Martina Navratilova’s voice was rising, inching higher and more animated with each word, each thought. She apologized for sounding so emotional, but she couldn’t help herself.
“What’s happening at those detention centers in Texas is unconscionable, just beyond belief,” said Navratilova, the top-ranked woman in tennis for much of the 1970s and ’80s. “All these people who are lying through their teeth, saying, ‘The kids are O.K. — it’s like summer camp.’ I’m like, ‘Are you kidding me?’
“We complain about Boko Haram taking the girls in Nigeria, and here we are doing it to these women and men. And the kids are marked for life. Some will never be reunited. Some parents will never know what happened to their kid.”
Navratilova’s concern about families being separated is borne of personal experience. After fleeing Communist Czechoslovakia at 18 to seek political asylum in the United States during the 1975 United States Open, Navratilova went nearly four years without seeing a member of her own family. She has said it was the most painful time in her life.
During that period, on July 7, 1978, Navratilova won the first of her record nine Wimbledon singles titles, kick-starting a career that would eventually include 18 Grand Slam singles championships.
“I was so happy, but it was bittersweet because my parents weren’t there and I didn’t even know if they were going to be able to see the match,” said Navratilova, who is tied with Billie Jean King with a record 20 Wimbledon titles in singles, doubles and mixed doubles. “That’s when you put the blinders on and just keep going. It was all very emotional, but you don’t dwell on it because, if you do, you can’t play.”
“I found out after the match that they drove to Pilsen, on the German border, and watched on TV,” she added. “And somehow, my dad called me in the locker room which was so difficult back then. I never asked him, ‘Wait, how did you get the number?’”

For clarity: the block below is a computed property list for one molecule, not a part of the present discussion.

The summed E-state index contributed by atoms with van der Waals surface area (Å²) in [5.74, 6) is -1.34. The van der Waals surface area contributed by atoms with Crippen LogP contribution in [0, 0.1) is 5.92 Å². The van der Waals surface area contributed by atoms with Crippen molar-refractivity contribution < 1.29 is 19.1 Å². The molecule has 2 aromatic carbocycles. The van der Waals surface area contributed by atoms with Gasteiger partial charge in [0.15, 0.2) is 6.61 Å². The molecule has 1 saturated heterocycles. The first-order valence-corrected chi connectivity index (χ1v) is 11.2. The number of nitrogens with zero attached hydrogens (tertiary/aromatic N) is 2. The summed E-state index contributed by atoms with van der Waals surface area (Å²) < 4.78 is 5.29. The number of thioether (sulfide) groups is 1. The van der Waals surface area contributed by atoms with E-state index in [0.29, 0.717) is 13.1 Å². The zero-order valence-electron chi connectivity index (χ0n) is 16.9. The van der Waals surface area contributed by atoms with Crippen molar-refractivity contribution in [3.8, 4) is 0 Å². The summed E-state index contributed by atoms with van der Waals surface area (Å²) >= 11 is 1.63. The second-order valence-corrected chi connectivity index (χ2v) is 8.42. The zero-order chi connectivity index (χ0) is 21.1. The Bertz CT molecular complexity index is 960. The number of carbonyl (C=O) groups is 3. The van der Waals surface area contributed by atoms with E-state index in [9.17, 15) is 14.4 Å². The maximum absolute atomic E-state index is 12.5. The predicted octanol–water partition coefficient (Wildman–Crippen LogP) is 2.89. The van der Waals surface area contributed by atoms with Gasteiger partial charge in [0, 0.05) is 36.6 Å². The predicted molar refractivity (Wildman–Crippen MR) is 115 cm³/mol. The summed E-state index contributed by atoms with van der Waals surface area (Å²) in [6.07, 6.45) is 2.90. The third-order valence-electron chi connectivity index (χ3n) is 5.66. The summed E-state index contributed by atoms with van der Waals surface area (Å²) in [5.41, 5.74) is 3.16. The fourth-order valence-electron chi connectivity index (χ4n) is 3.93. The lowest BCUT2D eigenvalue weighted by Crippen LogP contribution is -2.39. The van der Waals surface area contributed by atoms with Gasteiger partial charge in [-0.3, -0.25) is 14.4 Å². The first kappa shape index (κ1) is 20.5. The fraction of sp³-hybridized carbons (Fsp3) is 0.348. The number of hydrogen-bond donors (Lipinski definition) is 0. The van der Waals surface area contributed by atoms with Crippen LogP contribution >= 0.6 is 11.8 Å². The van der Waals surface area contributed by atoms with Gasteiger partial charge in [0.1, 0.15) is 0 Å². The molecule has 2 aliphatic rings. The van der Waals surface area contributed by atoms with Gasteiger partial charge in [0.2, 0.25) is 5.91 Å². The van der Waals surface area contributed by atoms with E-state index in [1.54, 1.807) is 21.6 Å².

Navratilova played her first Wimbledon as a 16-year-old in 1973 and won the women’s doubles event in 1976 with her good friend Chris Evert. Two years later, Navratilova reached her first final there — against Evert.
Navratilova had beaten Evert in the final of a warm-up event in Eastbourne, England, 9-7 in the third set, claiming only her fourth victory in their 24 career meetings up to that point. Her fifth would come in the form of a 2-6, 6-4, 7-5 win at the All-England Club.
Forty years later, Navratilova, now 61, recalls the details, big and small.
“I served it out at love, but I just remember my heartbeat,” said Navratilova, who played, and won, her last Wimbledon match, the mixed doubles final with Leander Paes, at age 46 in 2003. “I’ve never heard my heart beat like that before. It was so loud, but I wasn’t out of breath. It was like an out-of-body experience. I felt like the whole stadium could hear my heart beating.”
After Evert, the top seed, won the first set comfortably, the second-seeded Navratilova was serving at 3-2, 15-30, in the second when, after a drop-shot exchange, both players found themselves at the net. Evert hit an uncharacteristic high forehand volley that smacked Navratilova squarely on the head, prompting her to fall back in feigned pain.